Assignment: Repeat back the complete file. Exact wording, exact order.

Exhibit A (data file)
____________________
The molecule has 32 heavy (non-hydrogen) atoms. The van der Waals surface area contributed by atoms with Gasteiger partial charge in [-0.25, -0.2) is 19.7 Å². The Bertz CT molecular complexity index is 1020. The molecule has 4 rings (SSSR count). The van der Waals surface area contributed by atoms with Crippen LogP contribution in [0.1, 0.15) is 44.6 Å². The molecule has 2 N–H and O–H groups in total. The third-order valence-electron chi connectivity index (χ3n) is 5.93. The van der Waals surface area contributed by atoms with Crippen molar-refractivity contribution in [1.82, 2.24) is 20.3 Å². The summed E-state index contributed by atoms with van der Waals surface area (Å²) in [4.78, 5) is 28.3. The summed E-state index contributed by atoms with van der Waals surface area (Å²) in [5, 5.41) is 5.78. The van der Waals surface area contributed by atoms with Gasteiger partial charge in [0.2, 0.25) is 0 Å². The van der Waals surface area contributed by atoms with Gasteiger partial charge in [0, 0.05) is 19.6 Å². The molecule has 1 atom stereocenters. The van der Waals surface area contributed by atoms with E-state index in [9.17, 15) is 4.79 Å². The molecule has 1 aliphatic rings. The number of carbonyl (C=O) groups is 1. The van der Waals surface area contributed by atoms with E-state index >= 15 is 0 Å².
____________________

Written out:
The molecule has 32 heavy (non-hydrogen) atoms. The van der Waals surface area contributed by atoms with Gasteiger partial charge in [-0.25, -0.2) is 19.7 Å². The Bertz CT molecular complexity index is 1020. The molecule has 4 rings (SSSR count). The van der Waals surface area contributed by atoms with Crippen LogP contribution in [0.1, 0.15) is 44.6 Å². The molecule has 2 N–H and O–H groups in total. The third-order valence-electron chi connectivity index (χ3n) is 5.93. The van der Waals surface area contributed by atoms with Crippen molar-refractivity contribution in [1.82, 2.24) is 20.3 Å². The summed E-state index contributed by atoms with van der Waals surface area (Å²) in [4.78, 5) is 28.3. The summed E-state index contributed by atoms with van der Waals surface area (Å²) in [5, 5.41) is 5.78. The van der Waals surface area contributed by atoms with Gasteiger partial charge in [0.2, 0.25) is 0 Å². The van der Waals surface area contributed by atoms with Gasteiger partial charge in [0, 0.05) is 19.6 Å². The molecule has 1 atom stereocenters. The van der Waals surface area contributed by atoms with E-state index in [9.17, 15) is 4.79 Å². The molecule has 1 aliphatic rings. The number of carbonyl (C=O) groups is 1. The van der Waals surface area contributed by atoms with E-state index >= 15 is 0 Å².